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How to Make Your Office More Secure

By: Maurine Anderson


Do you own an company or small business that operates out of a commercial office? Since you can’t be present at your office 24 hours a day, 7 days a week, it’s highly important to do what you can to keep your company space secure while you are away from it. Otherwise, your company office will be more vulnerable to criminal activity such as break-ins and vandalism. Moreover, you want to ensure that your office is a space where employees can feel safe. Here is a look at how you can make your business’s office more secure—so that you can better protect both your employees and your office’s assets.


Update your locks.

Securing Computer with lock

Your office’s first line of defense against break-ins will, of course, be the locks that are installed at all entrances. Be sure that all of your locks work effectively and are grade 1 (meaning they meet the highest commercial standards). Locks have come a long way technologically; you might consider keyless locks, locks with an automatic locking feature, deadbolts with a fingerprint feature, or locks that can be controlled remotely using a mobile device.


Install a monitored alarm system.


A monitored alarm system will be central to protecting your office from burglaries, break-ins, and vandalism. Be sure that your office is equipped with an alarm system that you can monitor remotely and that can transmit emergency signals when criminal activity is detected. It’s also a good idea to display a sign that signifies that your office is equipped with such an alarm system, as this will work to deter criminals.


Install vandalproof cameras.

surveillance camera

Visible outdoor security cameras—and security cameras inside your office—can go a long way in securing your office space. Thieves who are looking to steal expensive equipment and criminals who might be looking to harm employees will be deterred when they see them. . Moreover, these cameras will allow you to monitor your office space remotely, and you can use captured footage to investigate any suspicious activity you think might be going on off-hours. When choosing the right security cameras for your space, it’s a good idea to consider vandalproof cameras, which cannot be damaged or removed once installed. This article has more information on how vandalproof cameras work and how they can contribute to a more secure office.


Keep it well lit.


Chances are you turn off the lights in your office to save on energy costs, but this doesn’t mean that you should shut down the lights completely when quitting time rolls around. Consider having bright lighting installed around the entrances and in the parking lot where employees have to walk to their cars. Keeping things well lit deters criminals and helps employees feel safe as they come and go during darker hours.

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Get tinted windows.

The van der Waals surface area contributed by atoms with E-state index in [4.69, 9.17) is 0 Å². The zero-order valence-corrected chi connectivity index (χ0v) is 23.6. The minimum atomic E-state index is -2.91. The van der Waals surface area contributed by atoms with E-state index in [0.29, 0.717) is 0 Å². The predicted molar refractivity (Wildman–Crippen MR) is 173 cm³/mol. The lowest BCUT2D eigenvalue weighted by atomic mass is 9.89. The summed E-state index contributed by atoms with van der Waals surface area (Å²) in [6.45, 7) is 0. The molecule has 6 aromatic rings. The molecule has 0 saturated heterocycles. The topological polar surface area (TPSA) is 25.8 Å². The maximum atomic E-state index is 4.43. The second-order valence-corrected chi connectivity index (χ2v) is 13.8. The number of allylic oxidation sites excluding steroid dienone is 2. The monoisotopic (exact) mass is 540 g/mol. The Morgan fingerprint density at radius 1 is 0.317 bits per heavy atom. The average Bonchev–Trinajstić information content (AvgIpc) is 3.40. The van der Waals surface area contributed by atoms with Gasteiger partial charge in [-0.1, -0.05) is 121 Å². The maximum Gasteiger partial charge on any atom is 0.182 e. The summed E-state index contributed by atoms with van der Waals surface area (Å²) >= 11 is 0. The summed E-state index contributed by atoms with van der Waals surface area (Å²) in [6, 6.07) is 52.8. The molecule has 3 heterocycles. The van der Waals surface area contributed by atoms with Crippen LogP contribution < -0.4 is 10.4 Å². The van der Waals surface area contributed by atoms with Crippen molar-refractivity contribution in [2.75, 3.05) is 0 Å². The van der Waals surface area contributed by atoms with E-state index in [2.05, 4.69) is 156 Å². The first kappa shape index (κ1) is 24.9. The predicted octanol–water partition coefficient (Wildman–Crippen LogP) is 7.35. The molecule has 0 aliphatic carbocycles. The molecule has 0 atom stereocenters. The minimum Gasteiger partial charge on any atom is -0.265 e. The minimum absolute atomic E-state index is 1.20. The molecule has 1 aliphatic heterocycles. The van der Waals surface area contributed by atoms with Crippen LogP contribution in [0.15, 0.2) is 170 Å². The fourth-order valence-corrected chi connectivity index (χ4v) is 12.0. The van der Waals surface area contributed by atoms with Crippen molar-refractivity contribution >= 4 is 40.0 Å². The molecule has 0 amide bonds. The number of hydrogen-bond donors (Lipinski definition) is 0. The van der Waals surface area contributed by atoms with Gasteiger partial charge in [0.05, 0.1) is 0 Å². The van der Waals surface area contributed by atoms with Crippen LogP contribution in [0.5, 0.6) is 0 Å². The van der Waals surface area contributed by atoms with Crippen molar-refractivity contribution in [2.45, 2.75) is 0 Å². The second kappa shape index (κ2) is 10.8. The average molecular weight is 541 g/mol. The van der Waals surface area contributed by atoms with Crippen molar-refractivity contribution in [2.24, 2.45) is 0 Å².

This is not always a possibility if you are renting a commercial office space, but if you can, consider having your office’s windows tinted. This will help keep valuable objects out of sight so that passers-by won’t be tempted to break in.


Keep important documents in locked cabinets.

Documents Concept with Word on Folder.

Locked cabinets are essential for protecting classified documents in any business environment, and in some cases the law requires them. Keep any sensitive information in locked drawers or cabinets, and limit access to only those who truly need to access the information.


Use laptop locks.


Laptop locks are a highly underused security option, but if your company uses laptops, you should definitely consider them. Laptops are commonly targeted during burglaries because they are expensive yet portable, and a laptop lock will work much like a bike lock to keep a thief from leaving your office with one.


Keep track of visitors.


Thieves frequently enter offices posing as sales reps and other professionals. A thief might engage you in conversation while taking a mental note of where valuables are; distract you while an accomplice steals something from the office; or call you and fabricate a reason for you to leave the office. Maintain a system for keeping track of who comes into and leaves your office, and only give time to individuals you know and trust.


Cultivate trust among your employees.
Finally, it’s also important to establish a strong sense of trust among the employees working at your office. It isn’t unheard of, after all, for an office employee to be the culprit behind stolen electronics, missing supplies, or leaked information. Establish a system of trust among employees by practicing open communication at meetings, hosting company building activities, and maintaining a positive atmosphere. Company parties like these can also go a long way in boosting company morale and establishing trust with your employees.

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